During the last two days, the Boston Globe has run seven stories — count em, SEVEN stories! — on foreclosures in the main and regional versions of the paper. The lead story on Saturday, June 18, 2005 — Foreclosure filings jump in Mass. as home values soar — was the fourth Boston Globe front page story on real estate in the past six weeks.
A second Associated Press story appeared on Saturday, State foreclosure filings jump 28 percent in early part of year, followed by regional versions in Sunday’s paper (see list of links below). According to the Globe:
Secretary of State William Galvin listed numerous factors in
the sharp increase in foreclosures, including high housing prices,
lenders’ willingness to give loans without a major downpayment and
people’s desires to own something priced beyond their means.
you tie all these factors together … you have a recipe for disaster,"
said Galvin, whose office oversees the registries of deeds in most of
the state’s 14 counties.
Headlines in regional editions of the Boston Sunday Globe on June 19, 2005 mirrored Galvin’s comment:
In hot market, some feel chill of foreclosure
Loss of dream house is a nightmare for Peabody couple
The real estate boom’s flip side: foreclosures
Filings skyrocket as overextended homeowners fall prey to personal debt, predatory lenders
Ease of borrowing money, uncertain economy leave some homeowners struggling to keep up
Number of people losing their homes is on the rise
Many of the statistics used in the lead story and regional editions were from ForeclosuresMass. The group will be hosting a number of educational events for foreclosure investors in coming weeks, including a FREE one-hour tele-seminar on July 13, followed by a one-day foreclosure seminar on July 23, and a two-day Foreclosure Summit in 2006.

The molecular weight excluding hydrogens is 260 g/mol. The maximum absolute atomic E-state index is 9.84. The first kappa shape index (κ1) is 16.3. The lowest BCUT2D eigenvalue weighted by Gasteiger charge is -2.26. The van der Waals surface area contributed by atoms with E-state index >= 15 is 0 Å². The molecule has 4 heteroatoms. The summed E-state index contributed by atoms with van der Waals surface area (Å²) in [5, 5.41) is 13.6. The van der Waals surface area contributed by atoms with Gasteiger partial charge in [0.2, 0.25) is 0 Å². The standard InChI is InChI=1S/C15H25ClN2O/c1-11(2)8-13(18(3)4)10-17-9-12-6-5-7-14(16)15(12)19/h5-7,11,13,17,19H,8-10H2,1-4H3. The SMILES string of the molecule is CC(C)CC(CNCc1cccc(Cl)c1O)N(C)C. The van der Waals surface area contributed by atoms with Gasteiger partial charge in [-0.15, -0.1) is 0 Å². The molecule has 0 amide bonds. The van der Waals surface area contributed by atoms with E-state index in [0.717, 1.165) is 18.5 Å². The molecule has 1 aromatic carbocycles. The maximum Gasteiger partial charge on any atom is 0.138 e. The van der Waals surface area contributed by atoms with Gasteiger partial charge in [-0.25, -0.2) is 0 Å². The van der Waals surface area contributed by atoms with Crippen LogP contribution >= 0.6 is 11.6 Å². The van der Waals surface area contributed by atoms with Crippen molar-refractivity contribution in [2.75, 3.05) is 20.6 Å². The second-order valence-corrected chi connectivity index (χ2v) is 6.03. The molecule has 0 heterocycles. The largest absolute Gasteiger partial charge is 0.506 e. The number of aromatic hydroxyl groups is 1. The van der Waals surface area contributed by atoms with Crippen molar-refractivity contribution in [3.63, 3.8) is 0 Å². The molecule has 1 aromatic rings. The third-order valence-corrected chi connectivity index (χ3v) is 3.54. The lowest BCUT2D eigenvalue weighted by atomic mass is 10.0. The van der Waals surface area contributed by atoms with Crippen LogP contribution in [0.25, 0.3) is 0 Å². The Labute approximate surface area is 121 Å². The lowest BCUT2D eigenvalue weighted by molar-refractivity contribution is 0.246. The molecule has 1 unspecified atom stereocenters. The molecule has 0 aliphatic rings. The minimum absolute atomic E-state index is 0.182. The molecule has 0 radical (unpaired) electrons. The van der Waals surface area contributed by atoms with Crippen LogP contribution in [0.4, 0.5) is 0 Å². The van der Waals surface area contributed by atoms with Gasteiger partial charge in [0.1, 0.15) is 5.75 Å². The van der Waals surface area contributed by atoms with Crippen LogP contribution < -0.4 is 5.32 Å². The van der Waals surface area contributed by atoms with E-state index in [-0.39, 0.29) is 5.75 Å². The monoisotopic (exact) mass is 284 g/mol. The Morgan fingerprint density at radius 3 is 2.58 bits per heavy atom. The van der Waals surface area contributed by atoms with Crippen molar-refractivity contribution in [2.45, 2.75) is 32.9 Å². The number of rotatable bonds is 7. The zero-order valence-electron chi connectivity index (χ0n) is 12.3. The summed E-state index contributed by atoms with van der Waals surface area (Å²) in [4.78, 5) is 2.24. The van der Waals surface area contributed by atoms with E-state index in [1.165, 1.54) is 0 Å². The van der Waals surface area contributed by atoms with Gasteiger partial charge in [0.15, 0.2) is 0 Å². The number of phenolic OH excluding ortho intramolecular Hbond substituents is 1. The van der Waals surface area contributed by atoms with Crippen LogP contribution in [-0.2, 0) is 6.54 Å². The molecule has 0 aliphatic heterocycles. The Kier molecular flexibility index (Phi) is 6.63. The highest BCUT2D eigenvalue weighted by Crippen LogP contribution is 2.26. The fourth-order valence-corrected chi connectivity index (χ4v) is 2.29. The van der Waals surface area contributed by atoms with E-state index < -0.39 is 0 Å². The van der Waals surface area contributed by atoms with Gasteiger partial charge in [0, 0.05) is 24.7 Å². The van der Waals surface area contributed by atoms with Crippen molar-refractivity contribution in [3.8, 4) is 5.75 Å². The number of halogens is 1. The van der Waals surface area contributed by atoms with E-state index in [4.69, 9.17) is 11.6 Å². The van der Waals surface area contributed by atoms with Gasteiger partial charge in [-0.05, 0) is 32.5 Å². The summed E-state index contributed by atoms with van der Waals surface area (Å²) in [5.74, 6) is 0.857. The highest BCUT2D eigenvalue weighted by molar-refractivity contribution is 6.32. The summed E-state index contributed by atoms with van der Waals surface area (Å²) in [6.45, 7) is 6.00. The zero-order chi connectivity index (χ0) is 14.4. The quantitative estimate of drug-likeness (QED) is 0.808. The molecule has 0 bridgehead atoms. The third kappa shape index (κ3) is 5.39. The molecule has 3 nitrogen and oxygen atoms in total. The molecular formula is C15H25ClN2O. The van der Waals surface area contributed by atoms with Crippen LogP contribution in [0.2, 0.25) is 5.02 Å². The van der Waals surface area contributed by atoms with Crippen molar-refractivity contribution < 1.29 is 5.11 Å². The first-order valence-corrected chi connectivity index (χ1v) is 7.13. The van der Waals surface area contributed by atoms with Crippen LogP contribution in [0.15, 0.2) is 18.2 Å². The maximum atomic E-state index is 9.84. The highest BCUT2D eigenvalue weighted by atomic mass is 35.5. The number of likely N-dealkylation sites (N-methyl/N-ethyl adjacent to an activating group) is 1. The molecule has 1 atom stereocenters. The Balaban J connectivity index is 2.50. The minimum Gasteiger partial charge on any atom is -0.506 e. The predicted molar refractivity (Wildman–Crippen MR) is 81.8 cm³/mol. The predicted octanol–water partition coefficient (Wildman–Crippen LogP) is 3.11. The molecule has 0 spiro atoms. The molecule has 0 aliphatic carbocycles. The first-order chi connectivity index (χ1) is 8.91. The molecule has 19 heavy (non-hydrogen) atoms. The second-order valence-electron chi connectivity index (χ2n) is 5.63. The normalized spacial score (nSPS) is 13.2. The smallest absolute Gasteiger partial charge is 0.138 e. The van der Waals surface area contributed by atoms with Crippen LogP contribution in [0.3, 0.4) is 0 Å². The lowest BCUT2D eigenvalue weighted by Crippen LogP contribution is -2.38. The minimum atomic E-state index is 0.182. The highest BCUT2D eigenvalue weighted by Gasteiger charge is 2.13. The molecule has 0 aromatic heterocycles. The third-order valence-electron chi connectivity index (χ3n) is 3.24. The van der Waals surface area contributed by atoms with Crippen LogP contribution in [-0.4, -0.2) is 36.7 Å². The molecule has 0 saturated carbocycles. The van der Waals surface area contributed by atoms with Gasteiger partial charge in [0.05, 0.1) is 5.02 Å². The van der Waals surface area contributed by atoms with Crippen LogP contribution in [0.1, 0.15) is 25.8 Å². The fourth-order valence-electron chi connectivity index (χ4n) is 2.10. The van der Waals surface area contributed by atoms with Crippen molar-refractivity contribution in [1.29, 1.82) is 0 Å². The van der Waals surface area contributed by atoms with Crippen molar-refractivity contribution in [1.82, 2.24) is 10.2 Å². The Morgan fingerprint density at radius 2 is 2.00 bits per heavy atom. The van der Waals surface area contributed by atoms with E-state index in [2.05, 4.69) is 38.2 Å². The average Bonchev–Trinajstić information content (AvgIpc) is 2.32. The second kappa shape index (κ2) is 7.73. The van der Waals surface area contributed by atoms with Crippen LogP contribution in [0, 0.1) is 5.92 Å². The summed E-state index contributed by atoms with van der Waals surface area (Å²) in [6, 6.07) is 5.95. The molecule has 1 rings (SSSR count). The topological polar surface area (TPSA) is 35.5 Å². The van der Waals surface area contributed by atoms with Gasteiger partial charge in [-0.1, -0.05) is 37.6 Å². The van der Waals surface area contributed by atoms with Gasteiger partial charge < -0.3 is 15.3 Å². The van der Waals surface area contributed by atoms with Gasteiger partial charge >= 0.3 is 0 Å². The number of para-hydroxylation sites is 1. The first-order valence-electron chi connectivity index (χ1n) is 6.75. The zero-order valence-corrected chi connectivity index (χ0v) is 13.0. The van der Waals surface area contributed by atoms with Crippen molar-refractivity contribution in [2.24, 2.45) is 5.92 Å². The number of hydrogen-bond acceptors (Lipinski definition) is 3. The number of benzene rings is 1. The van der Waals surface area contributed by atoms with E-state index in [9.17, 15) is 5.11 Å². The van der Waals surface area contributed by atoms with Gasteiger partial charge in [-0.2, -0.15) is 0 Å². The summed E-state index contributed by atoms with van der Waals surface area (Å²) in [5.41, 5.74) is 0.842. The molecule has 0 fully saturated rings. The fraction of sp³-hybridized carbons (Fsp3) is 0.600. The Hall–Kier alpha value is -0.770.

During the last real estate down turn, The Real Estate Cafe’s
founder, Bill Wendel, helped eight government agencies auction
foreclosed properties to low and moderate income households in 50 major
cities across 25 states between 1990 and 1995. Foreclosures during
that period increased after the housing market changed. In contrast, the Globes headlines repeatedly noted that the foreclosure rate is soaring now at the same time that the housing market is still overheated.
When the market really cools, things will get worse, potentially
much worse. A recent New York Times article called the magnitude of
interest-only and adjustable rate mortgages "The Trillion-Dollar Bet" because "$1 trillion of the nation’s mortgage
debt – or about 12 percent of it – [will] switch to adjustable payments in 2007." Will foreclosures spike then?
An upcoming article in the July / August issue of The Atlantic Monthly, entitled "Countdown to a Meltdown,
speculates that the situation could become so bad that "repossession
riots" will occur in some areas. Do you think that fictitious forecast
is irresponsible fear mongering, or foreshadowing a falling market that
will make current home buyers look foolish; or worse, candidates for
foreclosure in the future?